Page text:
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English Scandal of the month

Vantablack- The blackest black ever

In 2015, sculptor Anish Kapoor bought the black colour from Surrey NanoSystems. Not just any black: the Vantablack black which has specific chemical properties that do not occur in nature. This black, which was created for military use, is so deep that the volumes can no longer be distinguished. So it’s an ideal camouflage. Basically, this event is not new insofar as, in 1960, Yves Klein had deposited a blue colour in his name (the International Klein Blue or IKBlue). Nevertheless, Yves Klein had only legally appropriated the chemical recipe for this particular blue and, unlike Anish Kapoor’s Vantablack, everyone has the right to freely use the IKBlue.

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Vantablack. Source: Wikipedia
IKBlue
IKB 191 (1962), one of a number of works Klein painted with International Klein Blue.

What is new is that the Vantablack can only be used by its owner. The fact that Vantablack is not a colour originally present in nature is also new. It was manufactured entirely in the laboratory. Also absurd, the very idea of appropriating a colour. Obviously, black is not a colour but the absence of colour, but let us put aside these technicalities here. It is not only gossip from the contemporary art world but a profound change in the way we think about the world. However, this event is only absurd in appearance.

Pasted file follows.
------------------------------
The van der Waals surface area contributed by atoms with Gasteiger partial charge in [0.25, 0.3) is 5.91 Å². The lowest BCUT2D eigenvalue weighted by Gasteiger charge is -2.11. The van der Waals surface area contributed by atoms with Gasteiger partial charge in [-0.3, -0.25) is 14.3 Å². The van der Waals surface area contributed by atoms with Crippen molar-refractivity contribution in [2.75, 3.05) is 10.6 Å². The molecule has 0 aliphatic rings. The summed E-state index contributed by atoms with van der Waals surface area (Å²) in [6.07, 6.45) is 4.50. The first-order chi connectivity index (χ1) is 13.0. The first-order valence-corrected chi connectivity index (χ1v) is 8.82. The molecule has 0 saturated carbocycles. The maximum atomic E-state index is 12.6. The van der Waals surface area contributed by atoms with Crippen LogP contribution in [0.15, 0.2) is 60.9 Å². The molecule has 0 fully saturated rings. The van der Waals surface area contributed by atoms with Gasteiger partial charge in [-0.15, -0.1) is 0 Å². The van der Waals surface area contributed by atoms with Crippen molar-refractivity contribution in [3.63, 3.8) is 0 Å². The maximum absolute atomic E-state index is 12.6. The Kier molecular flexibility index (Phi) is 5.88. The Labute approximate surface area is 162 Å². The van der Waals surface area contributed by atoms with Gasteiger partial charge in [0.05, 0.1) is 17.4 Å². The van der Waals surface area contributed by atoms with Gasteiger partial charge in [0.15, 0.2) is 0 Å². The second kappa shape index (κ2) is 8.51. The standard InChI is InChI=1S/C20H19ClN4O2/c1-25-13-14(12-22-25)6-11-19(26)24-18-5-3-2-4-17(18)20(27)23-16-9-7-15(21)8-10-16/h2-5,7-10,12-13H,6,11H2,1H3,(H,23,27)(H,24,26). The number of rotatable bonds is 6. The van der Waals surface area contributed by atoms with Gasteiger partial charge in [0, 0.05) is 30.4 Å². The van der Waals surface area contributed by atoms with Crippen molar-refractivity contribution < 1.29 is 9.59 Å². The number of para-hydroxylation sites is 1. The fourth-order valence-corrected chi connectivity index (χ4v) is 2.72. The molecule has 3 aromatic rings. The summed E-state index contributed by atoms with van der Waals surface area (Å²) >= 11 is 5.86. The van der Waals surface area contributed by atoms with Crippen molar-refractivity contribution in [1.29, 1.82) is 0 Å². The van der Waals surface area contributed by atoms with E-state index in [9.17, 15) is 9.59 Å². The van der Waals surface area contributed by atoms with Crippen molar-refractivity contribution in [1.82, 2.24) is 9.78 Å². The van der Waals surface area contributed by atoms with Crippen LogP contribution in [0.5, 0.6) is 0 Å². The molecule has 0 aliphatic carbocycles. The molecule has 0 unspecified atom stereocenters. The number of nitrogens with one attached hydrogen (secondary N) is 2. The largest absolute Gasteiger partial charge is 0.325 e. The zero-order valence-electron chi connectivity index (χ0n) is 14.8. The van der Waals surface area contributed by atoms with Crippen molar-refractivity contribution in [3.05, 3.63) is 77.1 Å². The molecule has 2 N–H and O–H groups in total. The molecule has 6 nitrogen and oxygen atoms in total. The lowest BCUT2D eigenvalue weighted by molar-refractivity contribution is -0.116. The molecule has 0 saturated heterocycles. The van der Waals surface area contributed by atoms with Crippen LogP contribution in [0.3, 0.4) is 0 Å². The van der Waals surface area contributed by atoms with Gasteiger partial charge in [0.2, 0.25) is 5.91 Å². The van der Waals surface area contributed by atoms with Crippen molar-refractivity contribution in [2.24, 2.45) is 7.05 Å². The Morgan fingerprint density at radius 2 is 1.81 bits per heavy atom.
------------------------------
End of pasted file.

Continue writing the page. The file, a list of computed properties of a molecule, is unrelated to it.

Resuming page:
Vantablack-2
Anish Kapoor. Courtesy of Kukje Gallery.

The first and most obvious absurdity is that colour has no economic value.

In economics, the price of a thing is defined by using three criteria: the rarity is the most important one, followed by the usefulness and the amount of work required to develop it (time and specific skills). Then, on the basis of these criteria, the market establishes the “fair price” determined by the forces of supply and demand.

It may seem absurd to put an economic value on a colour, given the abundance of pigments, at least in our time. Thus, an element as widespread as a colour cannot have an economic value. Colours are everywhere and everything is colour. Colour is an omnipresent element in nature, it is consubstantial to it. A priori, there is, therefore, no rarity.

If for a long time, obtaining pigments, particularly blue pigments, was a difficult task for artists, in the 21st-century, pigments are very easy to access. Obtaining pigments is no longer a limit to creativity. It is thus difficult to have a monopoly on something that everyone can easily buy. Until now, it has been possible to buy the recipe for a certain colour without restricting access, but not to buy the colour itself.

At present, everything seems likely to enter the commercial circuits and, therefore, to be the subject of a monopoly, including a simple colour, and this is the whole tragedy of ultra-liberalism. Such a monopoly becomes possible when the colour in question is not present in nature and requires human intervention and can only exist through complex and costly scientific processes. This black is therefore very rare. This paradox, although real, illustrates the absurdity of ultra-liberalism.

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Anish Kapoor – Descension, 2015

So, although the theoretical economic value of a colour is zero, buying Vantablack happens to be a great investment.

Indeed, today, contemporary art is above all oriented towards abstract and conceptual reflections. Therefore, colours have a central role, as shown by the trend towards monochrome colours. The colours are all the more requested by the artists. Its rarity, combined with the role of colour in contemporary art, explains why Vantablack is in great demand in the artistic world. The chemical characteristics of this substance justify that the artists tear it apart. Surrey NanoSystems was in negotiations with at least three other artists before Anish Kapoor won. This makes the Vantablack potentially very profitable for its owner.